Happy cocoa consumption day!

Feb. 14: In the Weekend Playbook, it’s a chocolate Q&A!


Sure, sure today may also be Valentine’s Day. But really, that’s just an opportunity to contemplate everyone’s favourite soft commodity.

That’s right: chocolate bars.

The international cocoa market is a rich, creamy, complicated (and controversial) world, varying from $10 artisanal raw dark cocoa bars to the bulk-bags of foil wrapped hearts in your grocery store. And as consumption of chocolate has increased, so has the price of chocolate has increased – major brands increased their prices by an average of eight per cent last year

How much do people love chocolate? A lot, and that love is growing. The ICCO, the international cocoa organization, says demand has risen for chocolate in recent years and is expected to rise further, especially among the emerging middle class in Asia, Brazil and Russia. Currently world production of chocolate is about 4 million metric tons a year, and predictions for last year’s haul put chocolate sales at almost US$200 billion, a more than five per cent increase in 2014. In the last set of global numbers (from 2012), the Swiss were the top consumers per capita, with each person eating an average of almost 12 kilos a year. Canadians eat an average of 6.4 kilos of chocolate a year, which, based on an average bar size, is at least 160 chocolate bars per year, per person. That puts at 9th place on world chocolate consumption – a kilo more than the U.S. On the supply side, most of the world’s cocoa comes from West Africa, with 30 per cent coming from the Ivory Coast alone.

How does cocoa trade? Cocoa, like oil, is a commodity. Unlike oil, cocoa is a soft commodity (like coffee, cotton and even orange juice), which means it’s grown, not mined. The beans are traded in both physical markets and futures markets, in units of metric tons. Physical markets mean the markets that actually buy and sell cocoa from farms (mostly in West Africa) to processors (mostly in Europe), to consumers (again mostly in Europe and North America.) Futures markets serve two purposes: to “hedge”, i.e. to reduce the risk for buyers cocoa prices will change by the time you need to buy them, and to speculate, by betting on which way the price of cocoa will go for profit. Cocoa futures are traded on exchanges in either London or New York.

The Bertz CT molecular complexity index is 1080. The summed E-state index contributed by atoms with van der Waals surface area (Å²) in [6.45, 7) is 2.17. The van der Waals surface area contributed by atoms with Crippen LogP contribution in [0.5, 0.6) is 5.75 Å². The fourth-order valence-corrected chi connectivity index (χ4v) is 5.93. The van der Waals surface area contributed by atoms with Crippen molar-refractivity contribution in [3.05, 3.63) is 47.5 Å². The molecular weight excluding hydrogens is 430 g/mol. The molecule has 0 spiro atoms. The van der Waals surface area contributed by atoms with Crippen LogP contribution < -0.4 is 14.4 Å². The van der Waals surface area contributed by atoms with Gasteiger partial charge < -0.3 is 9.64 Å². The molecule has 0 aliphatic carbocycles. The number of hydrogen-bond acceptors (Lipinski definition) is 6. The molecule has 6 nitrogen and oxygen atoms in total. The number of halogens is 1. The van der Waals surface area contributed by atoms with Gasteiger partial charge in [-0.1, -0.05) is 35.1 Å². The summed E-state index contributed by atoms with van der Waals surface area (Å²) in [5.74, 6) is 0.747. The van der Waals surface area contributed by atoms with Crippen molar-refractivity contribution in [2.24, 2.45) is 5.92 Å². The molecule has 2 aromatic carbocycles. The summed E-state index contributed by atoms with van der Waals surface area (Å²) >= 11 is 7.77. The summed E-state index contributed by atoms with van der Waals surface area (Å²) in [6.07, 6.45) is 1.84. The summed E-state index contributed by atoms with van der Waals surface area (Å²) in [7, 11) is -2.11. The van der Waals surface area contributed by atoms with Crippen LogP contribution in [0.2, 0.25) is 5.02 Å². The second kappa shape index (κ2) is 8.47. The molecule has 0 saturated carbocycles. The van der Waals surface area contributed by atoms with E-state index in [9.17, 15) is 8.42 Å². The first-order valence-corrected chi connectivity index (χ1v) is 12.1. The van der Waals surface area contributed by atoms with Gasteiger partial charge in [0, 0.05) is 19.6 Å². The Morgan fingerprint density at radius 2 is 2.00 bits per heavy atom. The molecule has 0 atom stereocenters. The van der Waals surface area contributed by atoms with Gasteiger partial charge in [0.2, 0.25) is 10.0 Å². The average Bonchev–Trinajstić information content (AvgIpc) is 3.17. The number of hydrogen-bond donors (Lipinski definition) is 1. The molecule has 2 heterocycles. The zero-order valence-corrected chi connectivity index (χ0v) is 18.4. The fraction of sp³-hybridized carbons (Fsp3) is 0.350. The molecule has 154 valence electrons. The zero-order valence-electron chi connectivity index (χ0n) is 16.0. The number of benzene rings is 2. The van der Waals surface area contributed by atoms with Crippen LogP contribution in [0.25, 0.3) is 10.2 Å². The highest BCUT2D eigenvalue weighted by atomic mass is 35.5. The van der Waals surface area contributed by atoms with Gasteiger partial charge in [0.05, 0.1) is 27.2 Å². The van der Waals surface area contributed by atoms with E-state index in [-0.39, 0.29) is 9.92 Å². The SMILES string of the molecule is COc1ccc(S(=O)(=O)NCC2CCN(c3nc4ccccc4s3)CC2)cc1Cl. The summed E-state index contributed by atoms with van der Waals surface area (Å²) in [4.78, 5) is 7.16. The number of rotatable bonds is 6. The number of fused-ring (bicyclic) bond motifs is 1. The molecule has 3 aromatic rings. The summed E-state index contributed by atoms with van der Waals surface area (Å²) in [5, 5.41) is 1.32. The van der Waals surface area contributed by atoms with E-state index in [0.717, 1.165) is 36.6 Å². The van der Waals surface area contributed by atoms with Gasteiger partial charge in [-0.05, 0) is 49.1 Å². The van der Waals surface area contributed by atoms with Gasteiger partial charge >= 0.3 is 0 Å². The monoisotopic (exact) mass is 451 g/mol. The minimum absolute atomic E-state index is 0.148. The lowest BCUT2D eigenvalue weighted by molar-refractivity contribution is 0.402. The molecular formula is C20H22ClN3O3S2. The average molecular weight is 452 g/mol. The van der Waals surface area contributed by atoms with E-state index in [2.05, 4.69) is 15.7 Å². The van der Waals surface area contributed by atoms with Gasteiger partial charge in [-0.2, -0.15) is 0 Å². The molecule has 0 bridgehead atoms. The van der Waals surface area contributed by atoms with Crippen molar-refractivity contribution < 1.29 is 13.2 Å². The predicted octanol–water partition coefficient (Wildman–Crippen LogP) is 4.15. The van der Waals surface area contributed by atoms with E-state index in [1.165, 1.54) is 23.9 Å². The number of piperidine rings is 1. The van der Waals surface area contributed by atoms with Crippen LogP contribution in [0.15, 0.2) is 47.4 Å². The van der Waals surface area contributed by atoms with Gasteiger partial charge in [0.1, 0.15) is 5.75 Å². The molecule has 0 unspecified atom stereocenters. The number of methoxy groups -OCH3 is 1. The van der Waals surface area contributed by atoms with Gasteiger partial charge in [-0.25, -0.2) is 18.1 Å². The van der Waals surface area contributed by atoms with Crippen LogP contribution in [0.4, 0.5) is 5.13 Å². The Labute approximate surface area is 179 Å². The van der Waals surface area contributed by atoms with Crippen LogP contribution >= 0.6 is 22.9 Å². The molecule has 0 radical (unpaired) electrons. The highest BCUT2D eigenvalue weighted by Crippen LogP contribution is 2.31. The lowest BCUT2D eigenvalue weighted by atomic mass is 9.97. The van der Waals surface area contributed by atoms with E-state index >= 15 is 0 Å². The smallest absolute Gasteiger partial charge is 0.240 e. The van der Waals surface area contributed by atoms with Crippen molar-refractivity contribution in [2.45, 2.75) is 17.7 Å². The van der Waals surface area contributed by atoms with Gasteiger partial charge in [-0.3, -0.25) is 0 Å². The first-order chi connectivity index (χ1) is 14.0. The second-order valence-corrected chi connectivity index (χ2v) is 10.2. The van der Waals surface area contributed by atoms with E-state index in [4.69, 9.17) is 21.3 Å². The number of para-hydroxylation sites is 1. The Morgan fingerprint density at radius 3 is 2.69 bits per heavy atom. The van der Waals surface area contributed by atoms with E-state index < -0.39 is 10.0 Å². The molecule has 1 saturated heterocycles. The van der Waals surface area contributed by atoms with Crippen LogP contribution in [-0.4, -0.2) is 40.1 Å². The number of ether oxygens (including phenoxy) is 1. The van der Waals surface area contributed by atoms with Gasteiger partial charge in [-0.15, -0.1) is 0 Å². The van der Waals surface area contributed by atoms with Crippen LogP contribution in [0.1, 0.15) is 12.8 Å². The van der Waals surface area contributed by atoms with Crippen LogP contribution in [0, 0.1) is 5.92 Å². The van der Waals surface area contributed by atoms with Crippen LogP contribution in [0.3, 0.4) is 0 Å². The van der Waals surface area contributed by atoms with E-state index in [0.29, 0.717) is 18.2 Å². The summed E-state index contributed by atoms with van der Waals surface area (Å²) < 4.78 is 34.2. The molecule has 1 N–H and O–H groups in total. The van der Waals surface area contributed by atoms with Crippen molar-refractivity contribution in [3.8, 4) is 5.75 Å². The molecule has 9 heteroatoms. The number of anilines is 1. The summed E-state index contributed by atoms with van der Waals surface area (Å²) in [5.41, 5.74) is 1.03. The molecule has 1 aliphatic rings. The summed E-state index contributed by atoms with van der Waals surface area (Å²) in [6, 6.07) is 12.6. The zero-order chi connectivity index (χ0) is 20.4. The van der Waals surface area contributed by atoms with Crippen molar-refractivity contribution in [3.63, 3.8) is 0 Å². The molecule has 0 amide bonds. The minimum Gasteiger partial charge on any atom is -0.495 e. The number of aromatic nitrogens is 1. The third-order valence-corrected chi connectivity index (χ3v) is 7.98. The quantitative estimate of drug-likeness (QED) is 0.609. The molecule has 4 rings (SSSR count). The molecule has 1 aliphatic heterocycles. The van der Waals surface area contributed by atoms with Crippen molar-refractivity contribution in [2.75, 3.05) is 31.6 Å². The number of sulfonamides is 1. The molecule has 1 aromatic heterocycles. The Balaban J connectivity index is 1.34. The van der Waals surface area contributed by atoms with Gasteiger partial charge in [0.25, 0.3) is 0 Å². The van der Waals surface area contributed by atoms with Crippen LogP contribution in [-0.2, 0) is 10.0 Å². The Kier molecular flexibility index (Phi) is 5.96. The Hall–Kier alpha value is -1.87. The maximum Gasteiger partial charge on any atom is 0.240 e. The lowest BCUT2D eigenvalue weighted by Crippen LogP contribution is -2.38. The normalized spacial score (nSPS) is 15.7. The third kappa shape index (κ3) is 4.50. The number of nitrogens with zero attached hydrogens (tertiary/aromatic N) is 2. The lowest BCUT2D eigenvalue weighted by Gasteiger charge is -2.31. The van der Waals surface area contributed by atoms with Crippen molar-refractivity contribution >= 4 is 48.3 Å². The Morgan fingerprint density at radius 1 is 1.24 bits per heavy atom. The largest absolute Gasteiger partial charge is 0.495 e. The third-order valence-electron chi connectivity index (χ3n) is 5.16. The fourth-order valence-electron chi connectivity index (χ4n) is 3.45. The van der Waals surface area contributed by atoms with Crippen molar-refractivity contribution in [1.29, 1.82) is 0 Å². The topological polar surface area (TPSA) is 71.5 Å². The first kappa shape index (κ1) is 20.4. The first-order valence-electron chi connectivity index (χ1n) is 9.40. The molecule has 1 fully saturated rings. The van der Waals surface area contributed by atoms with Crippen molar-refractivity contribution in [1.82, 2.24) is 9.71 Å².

What affects chocolate prices? There are a lot of factors currently affecting chocolate prices, which saw a three-year high in the summer over factors that include worry over ebola. One of the factors pushing a general increase in chocolate prices is the increasing demand in countries with a growing middle class, especially Asia. In China, demand has doubled in the last decade. In addition, dark chocolate has become more popular, and a bar of dark chocolate needs more cocoa than a bar of milk.
On the demand side, there are several challenges, the largest of which are due to environmental factors including disease, mould, and drought. Disease has wiped out supply from cocoa farms – for example, an influx of “Witches Broom” turned Brazil from the world’s second-largest producer of cocoa to a net importer. Rising temperatures have also hurt supply, with particularly hot winds from the Sahara, called the Harmattan, drying out cocoa trees in West Africa.

Are we running out of chocolate? Last year, stories started hitting the media about a massive cocoa deficit by 2020 of 1 million metric tons, spurred by reports from some of the world’s largest producers. The idea of a world without chocolate spurred hysteria, but the ICCO quickly stepped in to say the figure had been overblown, and that producers were actually due for a surplus over 2013/2014, with record production from Ghana and the Ivory Coast. Meanwhile, even a the price of chocolate did increase over last year, demand weakened in the final quarter from emerging markets, with grindings (a way of measuring cocoa consumption) dropping by 17 per cent in Asia.

Is my chocolate ethical? Not necessarily.  Major investigations have revealed problems including child labour and even slavery in chocolate harvesting, particularly in the Ivory Coast. Major news organizations have run investigations into slavery in the cocoa industry, including CNN’s “Freedom Project”. Consumer pressure has forced some reforms (and have spurred an increase in “ethical” and slavery-free branded chocolate), including minimum cocoa prices intended to push up wages for farmers, but supply chains are still not free of child labour.

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